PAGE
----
In March I reported on our office closure. Last week we held the first of our quarterly “All Company Gatherings” since then. The format of these gatherings is an evolution of how we used to gather together in previous years – in an age before words like “covid” and “pandemic” were in our vocabulary. We have enjoyed on many occasions the opportunity to spend extra time together, and do something unusual, not specifically about our work, but often related to it in some way. Events have usually been based in Suffolk, which is where the company is rooted, and included sailing trips, barbeques in remote fields, country house sleepovers, and visits to arts and crafts centres.
This time, released from our “Suffolk HQ” constraints, we branched out and chose Portsmouth as the location. The rationale behind this decision was characteristically eclectic. In January we had set the dates for 4 gatherings across the whole year, and asked everyone to keep their diaries free. Around that time, I also happened to enter my newly acquired sailboat in the Round-the-Island race, which is a 1200-yacht yacht race around the Isle of Wight. This was on 25 June, the day after our Summer Gathering.
Realising I had a formidable logistical challenge looming – to spend 2 days with the company and then get onto the water and across to the island on the Friday evening – I just needed to persuade our head of production Katie, who has assumed the role of “chief gathering organiser”, that we could go to Portsmouth. Leveraging some of the tactical persuasive skills learned from my children, I was able to make the argument that it was high time we headed further afield, several of our staff live and work in Surrey, Sussex, Kent and London, so how nice it would be for them to have the Suffolk mob make the effort this time. She was quickly persuaded and seized the opportunity to create a fantastic company event.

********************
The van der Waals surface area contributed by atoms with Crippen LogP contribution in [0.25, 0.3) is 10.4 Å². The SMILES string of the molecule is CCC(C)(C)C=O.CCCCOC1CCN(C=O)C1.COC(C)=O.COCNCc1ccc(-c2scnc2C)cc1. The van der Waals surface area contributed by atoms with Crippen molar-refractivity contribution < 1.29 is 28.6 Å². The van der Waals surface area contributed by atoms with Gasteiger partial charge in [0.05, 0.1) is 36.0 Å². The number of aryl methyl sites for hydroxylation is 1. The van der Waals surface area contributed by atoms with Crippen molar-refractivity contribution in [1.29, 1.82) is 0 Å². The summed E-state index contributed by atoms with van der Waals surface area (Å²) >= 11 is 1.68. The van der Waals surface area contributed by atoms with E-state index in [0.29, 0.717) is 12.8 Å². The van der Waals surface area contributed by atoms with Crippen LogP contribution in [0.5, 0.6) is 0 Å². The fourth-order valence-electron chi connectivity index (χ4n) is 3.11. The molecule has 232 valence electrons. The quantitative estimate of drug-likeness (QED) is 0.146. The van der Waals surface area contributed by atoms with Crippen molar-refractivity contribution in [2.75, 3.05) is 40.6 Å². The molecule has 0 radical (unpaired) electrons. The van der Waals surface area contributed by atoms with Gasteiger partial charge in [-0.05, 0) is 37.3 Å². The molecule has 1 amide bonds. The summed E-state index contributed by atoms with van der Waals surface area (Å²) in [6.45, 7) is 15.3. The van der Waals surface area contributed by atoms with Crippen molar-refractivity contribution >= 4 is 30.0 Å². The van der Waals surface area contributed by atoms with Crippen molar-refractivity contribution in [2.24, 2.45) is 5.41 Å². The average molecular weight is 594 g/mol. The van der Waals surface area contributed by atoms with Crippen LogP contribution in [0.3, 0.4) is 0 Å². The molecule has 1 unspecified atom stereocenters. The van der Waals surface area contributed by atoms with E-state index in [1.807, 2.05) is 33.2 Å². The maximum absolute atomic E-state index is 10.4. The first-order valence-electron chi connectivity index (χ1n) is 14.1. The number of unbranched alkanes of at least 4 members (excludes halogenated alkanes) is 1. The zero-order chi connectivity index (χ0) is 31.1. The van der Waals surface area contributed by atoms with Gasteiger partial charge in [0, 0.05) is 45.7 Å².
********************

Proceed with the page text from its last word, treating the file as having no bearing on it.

In our maritime hotel next to the historic Portsmouth Historic Dockyard, we all soon grasped what a fascinating and fun place Portsmouth is – steeped in maritime history, packed with things to do and interesting mixture of serious stuff going on – university, MOD, shipping, business – blended with a holiday atmosphere, the bars and restaurants of course all brimming with potential.
During our visits, we were able to carry on working operationally, and also spend a useful afternoon discussing the world we are in, our place in it and our own strategy for the business. Reflecting on these, we set ourselves the challenge “how can we improve Infotex in a time of climate emergency and facing economic uncertainty”. We have committed the business to work on projects that aim to do more with less, so that we can help our clients to beat inflationary pressures, and we can operate using fewer resources. Over the summer, our ideas will be developed into projects, and when we next gather in October, we aim to pick up the best projects and move these forward.
Outside of work, we had a vibrant and competitive escape room session, which taught us all more about ourselves, followed by a visit to Boathouse 4 in the Royal Naval Dockyard, and a tour of Portsmouth harbour in their restored landing craft, which everybody who likes boats and naval history (like me) loved, but that might not have been everybody!